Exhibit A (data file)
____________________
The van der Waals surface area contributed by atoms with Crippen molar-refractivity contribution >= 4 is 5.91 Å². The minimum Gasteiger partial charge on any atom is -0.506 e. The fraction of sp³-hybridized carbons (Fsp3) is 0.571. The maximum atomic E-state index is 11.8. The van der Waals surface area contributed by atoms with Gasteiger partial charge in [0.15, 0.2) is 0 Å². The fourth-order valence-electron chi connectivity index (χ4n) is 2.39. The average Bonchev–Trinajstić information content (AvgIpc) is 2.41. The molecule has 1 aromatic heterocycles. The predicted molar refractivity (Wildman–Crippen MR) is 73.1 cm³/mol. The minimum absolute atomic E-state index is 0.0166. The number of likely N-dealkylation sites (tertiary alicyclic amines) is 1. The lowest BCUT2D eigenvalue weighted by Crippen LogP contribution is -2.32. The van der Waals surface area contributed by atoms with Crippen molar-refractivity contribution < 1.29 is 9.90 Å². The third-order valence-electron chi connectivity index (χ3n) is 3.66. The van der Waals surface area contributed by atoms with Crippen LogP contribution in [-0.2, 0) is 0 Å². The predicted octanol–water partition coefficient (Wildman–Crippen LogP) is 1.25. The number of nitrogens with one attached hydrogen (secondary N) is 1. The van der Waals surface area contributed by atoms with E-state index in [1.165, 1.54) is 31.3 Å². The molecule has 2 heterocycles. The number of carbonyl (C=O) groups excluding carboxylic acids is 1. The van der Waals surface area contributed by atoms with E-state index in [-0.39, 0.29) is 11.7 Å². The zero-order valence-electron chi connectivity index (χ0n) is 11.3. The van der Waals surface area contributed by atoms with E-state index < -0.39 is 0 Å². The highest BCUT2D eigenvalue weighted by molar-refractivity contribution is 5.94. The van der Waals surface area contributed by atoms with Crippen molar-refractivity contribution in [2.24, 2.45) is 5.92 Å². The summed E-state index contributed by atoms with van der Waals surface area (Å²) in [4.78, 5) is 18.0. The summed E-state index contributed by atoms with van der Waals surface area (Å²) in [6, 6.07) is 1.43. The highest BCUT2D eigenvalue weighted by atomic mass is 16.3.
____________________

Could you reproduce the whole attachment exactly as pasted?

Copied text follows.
The van der Waals surface area contributed by atoms with Crippen molar-refractivity contribution >= 4 is 5.91 Å². The minimum Gasteiger partial charge on any atom is -0.506 e. The fraction of sp³-hybridized carbons (Fsp3) is 0.571. The maximum atomic E-state index is 11.8. The van der Waals surface area contributed by atoms with Gasteiger partial charge in [0.15, 0.2) is 0 Å². The fourth-order valence-electron chi connectivity index (χ4n) is 2.39. The average Bonchev–Trinajstić information content (AvgIpc) is 2.41. The molecule has 1 aromatic heterocycles. The predicted molar refractivity (Wildman–Crippen MR) is 73.1 cm³/mol. The minimum absolute atomic E-state index is 0.0166. The number of likely N-dealkylation sites (tertiary alicyclic amines) is 1. The lowest BCUT2D eigenvalue weighted by Crippen LogP contribution is -2.32. The van der Waals surface area contributed by atoms with Crippen molar-refractivity contribution < 1.29 is 9.90 Å². The third-order valence-electron chi connectivity index (χ3n) is 3.66. The van der Waals surface area contributed by atoms with Crippen LogP contribution in [-0.2, 0) is 0 Å². The predicted octanol–water partition coefficient (Wildman–Crippen LogP) is 1.25. The number of nitrogens with one attached hydrogen (secondary N) is 1. The van der Waals surface area contributed by atoms with E-state index in [1.165, 1.54) is 31.3 Å². The molecule has 2 heterocycles. The number of carbonyl (C=O) groups excluding carboxylic acids is 1. The van der Waals surface area contributed by atoms with E-state index in [-0.39, 0.29) is 11.7 Å². The zero-order valence-electron chi connectivity index (χ0n) is 11.3. The van der Waals surface area contributed by atoms with E-state index < -0.39 is 0 Å². The highest BCUT2D eigenvalue weighted by molar-refractivity contribution is 5.94. The van der Waals surface area contributed by atoms with Crippen molar-refractivity contribution in [2.24, 2.45) is 5.92 Å². The summed E-state index contributed by atoms with van der Waals surface area (Å²) in [4.78, 5) is 18.0. The summed E-state index contributed by atoms with van der Waals surface area (Å²) in [6, 6.07) is 1.43. The highest BCUT2D eigenvalue weighted by atomic mass is 16.3.